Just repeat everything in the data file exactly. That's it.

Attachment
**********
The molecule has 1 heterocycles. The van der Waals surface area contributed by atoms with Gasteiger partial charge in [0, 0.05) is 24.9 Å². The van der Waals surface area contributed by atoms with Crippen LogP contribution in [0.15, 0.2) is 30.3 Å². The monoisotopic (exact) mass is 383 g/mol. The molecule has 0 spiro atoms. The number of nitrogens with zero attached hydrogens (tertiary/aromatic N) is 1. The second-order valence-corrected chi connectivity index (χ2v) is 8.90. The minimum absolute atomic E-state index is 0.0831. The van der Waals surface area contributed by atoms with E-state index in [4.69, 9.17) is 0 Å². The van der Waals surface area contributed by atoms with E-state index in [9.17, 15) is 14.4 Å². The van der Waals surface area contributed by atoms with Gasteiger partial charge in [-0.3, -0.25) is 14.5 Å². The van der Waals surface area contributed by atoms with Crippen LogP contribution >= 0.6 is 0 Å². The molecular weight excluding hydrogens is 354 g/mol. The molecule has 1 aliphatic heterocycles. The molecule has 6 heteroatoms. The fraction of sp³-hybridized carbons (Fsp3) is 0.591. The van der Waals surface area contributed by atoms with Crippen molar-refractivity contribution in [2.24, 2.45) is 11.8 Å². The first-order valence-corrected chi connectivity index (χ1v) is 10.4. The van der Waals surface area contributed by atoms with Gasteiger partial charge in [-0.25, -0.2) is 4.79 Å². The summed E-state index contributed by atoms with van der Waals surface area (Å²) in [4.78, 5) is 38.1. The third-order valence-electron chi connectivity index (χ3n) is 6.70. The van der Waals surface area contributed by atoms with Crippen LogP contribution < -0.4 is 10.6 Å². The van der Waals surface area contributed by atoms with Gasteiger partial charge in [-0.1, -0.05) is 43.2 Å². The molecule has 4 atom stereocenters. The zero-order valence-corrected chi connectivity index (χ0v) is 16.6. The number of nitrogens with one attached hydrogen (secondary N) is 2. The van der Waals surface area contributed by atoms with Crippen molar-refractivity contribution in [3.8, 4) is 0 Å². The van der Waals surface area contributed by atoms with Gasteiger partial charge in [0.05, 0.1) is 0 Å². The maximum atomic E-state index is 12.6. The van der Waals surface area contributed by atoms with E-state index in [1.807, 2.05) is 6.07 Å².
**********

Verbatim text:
The molecule has 1 heterocycles. The van der Waals surface area contributed by atoms with Gasteiger partial charge in [0, 0.05) is 24.9 Å². The van der Waals surface area contributed by atoms with Crippen LogP contribution in [0.15, 0.2) is 30.3 Å². The monoisotopic (exact) mass is 383 g/mol. The molecule has 0 spiro atoms. The number of nitrogens with zero attached hydrogens (tertiary/aromatic N) is 1. The second-order valence-corrected chi connectivity index (χ2v) is 8.90. The minimum absolute atomic E-state index is 0.0831. The van der Waals surface area contributed by atoms with E-state index in [4.69, 9.17) is 0 Å². The van der Waals surface area contributed by atoms with E-state index in [9.17, 15) is 14.4 Å². The van der Waals surface area contributed by atoms with Gasteiger partial charge in [-0.3, -0.25) is 14.5 Å². The van der Waals surface area contributed by atoms with Crippen LogP contribution >= 0.6 is 0 Å². The molecular weight excluding hydrogens is 354 g/mol. The molecule has 1 aliphatic heterocycles. The molecule has 6 heteroatoms. The fraction of sp³-hybridized carbons (Fsp3) is 0.591. The van der Waals surface area contributed by atoms with Crippen molar-refractivity contribution in [2.24, 2.45) is 11.8 Å². The first-order valence-corrected chi connectivity index (χ1v) is 10.4. The van der Waals surface area contributed by atoms with Gasteiger partial charge in [-0.25, -0.2) is 4.79 Å². The summed E-state index contributed by atoms with van der Waals surface area (Å²) in [4.78, 5) is 38.1. The third-order valence-electron chi connectivity index (χ3n) is 6.70. The van der Waals surface area contributed by atoms with Crippen LogP contribution < -0.4 is 10.6 Å². The van der Waals surface area contributed by atoms with Gasteiger partial charge in [-0.1, -0.05) is 43.2 Å². The molecule has 4 atom stereocenters. The zero-order valence-corrected chi connectivity index (χ0v) is 16.6. The number of nitrogens with one attached hydrogen (secondary N) is 2. The van der Waals surface area contributed by atoms with Crippen molar-refractivity contribution in [3.8, 4) is 0 Å². The van der Waals surface area contributed by atoms with Gasteiger partial charge in [0.05, 0.1) is 0 Å². The maximum atomic E-state index is 12.6. The van der Waals surface area contributed by atoms with E-state index in [1.807, 2.05) is 6.07 Å².